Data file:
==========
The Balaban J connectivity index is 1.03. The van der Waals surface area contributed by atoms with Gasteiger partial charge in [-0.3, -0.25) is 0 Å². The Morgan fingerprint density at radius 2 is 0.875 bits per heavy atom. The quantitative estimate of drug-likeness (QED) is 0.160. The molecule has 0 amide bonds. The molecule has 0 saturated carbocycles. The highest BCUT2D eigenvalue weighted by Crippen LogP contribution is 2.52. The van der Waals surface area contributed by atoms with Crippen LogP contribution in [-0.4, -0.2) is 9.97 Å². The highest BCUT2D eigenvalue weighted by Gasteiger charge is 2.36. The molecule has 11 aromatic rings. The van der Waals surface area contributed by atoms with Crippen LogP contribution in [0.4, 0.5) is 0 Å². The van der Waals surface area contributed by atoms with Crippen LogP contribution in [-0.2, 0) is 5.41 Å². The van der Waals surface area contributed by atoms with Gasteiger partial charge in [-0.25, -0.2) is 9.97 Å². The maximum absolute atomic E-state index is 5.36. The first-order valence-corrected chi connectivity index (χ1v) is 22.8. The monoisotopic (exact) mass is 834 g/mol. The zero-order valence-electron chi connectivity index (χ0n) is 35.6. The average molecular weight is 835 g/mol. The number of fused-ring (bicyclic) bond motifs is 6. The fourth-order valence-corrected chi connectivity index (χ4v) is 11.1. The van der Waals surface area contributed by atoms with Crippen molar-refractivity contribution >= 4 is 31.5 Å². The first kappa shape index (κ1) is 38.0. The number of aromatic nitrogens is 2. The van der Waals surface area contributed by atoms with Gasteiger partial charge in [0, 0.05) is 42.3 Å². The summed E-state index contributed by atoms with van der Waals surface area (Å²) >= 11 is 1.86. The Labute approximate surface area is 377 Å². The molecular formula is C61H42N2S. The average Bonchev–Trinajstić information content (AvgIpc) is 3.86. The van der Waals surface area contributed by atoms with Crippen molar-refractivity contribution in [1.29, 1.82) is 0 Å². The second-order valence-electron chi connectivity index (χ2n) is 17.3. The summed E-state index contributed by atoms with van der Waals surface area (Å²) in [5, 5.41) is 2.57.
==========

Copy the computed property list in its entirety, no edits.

The Balaban J connectivity index is 1.03. The van der Waals surface area contributed by atoms with Gasteiger partial charge in [-0.3, -0.25) is 0 Å². The Morgan fingerprint density at radius 2 is 0.875 bits per heavy atom. The quantitative estimate of drug-likeness (QED) is 0.160. The molecule has 0 amide bonds. The molecule has 0 saturated carbocycles. The highest BCUT2D eigenvalue weighted by Crippen LogP contribution is 2.52. The van der Waals surface area contributed by atoms with Crippen LogP contribution in [-0.4, -0.2) is 9.97 Å². The highest BCUT2D eigenvalue weighted by Gasteiger charge is 2.36. The molecule has 11 aromatic rings. The van der Waals surface area contributed by atoms with Crippen LogP contribution in [0.4, 0.5) is 0 Å². The van der Waals surface area contributed by atoms with Crippen LogP contribution in [-0.2, 0) is 5.41 Å². The van der Waals surface area contributed by atoms with Gasteiger partial charge in [-0.25, -0.2) is 9.97 Å². The maximum absolute atomic E-state index is 5.36. The first-order valence-corrected chi connectivity index (χ1v) is 22.8. The monoisotopic (exact) mass is 834 g/mol. The zero-order valence-electron chi connectivity index (χ0n) is 35.6. The average molecular weight is 835 g/mol. The number of fused-ring (bicyclic) bond motifs is 6. The fourth-order valence-corrected chi connectivity index (χ4v) is 11.1. The van der Waals surface area contributed by atoms with Crippen molar-refractivity contribution >= 4 is 31.5 Å². The first kappa shape index (κ1) is 38.0. The number of aromatic nitrogens is 2. The van der Waals surface area contributed by atoms with Gasteiger partial charge in [0, 0.05) is 42.3 Å². The summed E-state index contributed by atoms with van der Waals surface area (Å²) >= 11 is 1.86. The Labute approximate surface area is 377 Å². The molecular formula is C61H42N2S. The average Bonchev–Trinajstić information content (AvgIpc) is 3.86. The van der Waals surface area contributed by atoms with Crippen molar-refractivity contribution in [1.29, 1.82) is 0 Å². The second-order valence-electron chi connectivity index (χ2n) is 17.3. The summed E-state index contributed by atoms with van der Waals surface area (Å²) in [5, 5.41) is 2.57.